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What Is the Easiest Way to Deweed My Garden Beds?

By Kelli Fuqua ; Updated September 21, 2017
Weeds enter your garden from many sources.
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To the unknowing observer, gardening is a peaceful, tranquil pursuit often pleasing to the eye and satisfying to the soul. Experienced gardeners know gardening is often a battle, fraught with frustration and many hours of hard labor. The largest of these battles is often tackling the weeds. They seem to appear out of nowhere, and once pulled seem to come back with a vengeance. Learning to deal with these unpleasant invaders is the hope of every gardener.

Long-Handled Tools

Hoes are a good example of a long-handled tool.
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Long-handle tools are used from a standing position; they uproot or slice through weeds. They often have wide heads and are best suited for large areas where the plants are spaced far apart and the weeds are more shallow. With the added benefit of being easy on the back and knees, they are a favorite of many gardeners.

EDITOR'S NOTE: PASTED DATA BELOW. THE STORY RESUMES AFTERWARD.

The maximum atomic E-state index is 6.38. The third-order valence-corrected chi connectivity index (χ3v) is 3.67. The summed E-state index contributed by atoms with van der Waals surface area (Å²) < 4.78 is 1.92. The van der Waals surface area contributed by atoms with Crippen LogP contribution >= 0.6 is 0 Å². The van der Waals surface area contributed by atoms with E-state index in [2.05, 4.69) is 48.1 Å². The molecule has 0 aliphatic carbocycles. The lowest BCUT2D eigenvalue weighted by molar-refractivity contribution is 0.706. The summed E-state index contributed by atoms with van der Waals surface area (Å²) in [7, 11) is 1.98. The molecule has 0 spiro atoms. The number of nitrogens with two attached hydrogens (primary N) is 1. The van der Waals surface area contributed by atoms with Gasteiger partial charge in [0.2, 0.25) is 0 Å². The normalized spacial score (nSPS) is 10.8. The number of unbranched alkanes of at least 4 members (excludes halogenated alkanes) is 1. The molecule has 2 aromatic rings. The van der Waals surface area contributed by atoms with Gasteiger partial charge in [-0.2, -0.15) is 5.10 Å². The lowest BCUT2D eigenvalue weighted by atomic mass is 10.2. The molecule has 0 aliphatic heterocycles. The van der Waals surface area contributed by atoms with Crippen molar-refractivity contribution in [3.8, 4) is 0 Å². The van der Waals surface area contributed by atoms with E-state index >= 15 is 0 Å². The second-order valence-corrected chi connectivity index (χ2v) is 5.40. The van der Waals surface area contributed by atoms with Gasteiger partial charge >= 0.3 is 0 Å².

Short-Handled Tools

Short-handled tools allow you to get in between closely spaced plants.
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Short-handle tools require the gardener to be face-to-face with the weed. Because you are on your knees, these tools become an extension of your hand. They often have small, finger-like blades designed to grab the root at its base. You can use more force since you are closer to the ground. Short-handled tools are ideal for full gardens and stubborn weeds with deep roots.

Chemical Attack

Herbicides may damage surrounding vegetation.
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Herbicides should be a last resort for weed control. However, mechanical and cultural (i.e. mulching) methods don't always do the trick. Choose the preferred herbicide based on when you apply and how it will affect the surrounding vegetation. Make sure it will kill your weed. Not every herbicide will kill every weed.

Prevention is Key

Mulch blocks light and water from reaching weed seeds.
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Preventing weeds from getting started is the easiest method of control. Make sure your garden seeds, compost and mulch are free from weed seeds or plants. If you use irrigation water to hydrate, make sure you have adequate filtration on your system to prevent weeds.

A thick layer of mulch around your plants blocks light from reaching weed seeds. thus preventing the seeds from germinating. Mulch may be an organic material such as bark, or a synthetic material such as black plastic.


About the Author


Based in Idaho, Kelli Fuqua began writing in 2011. She writes primarily for eHow Home and Garden. She has taught second and sixth grade. Fuqua holds a Bachelor of Science in education from Cameron University.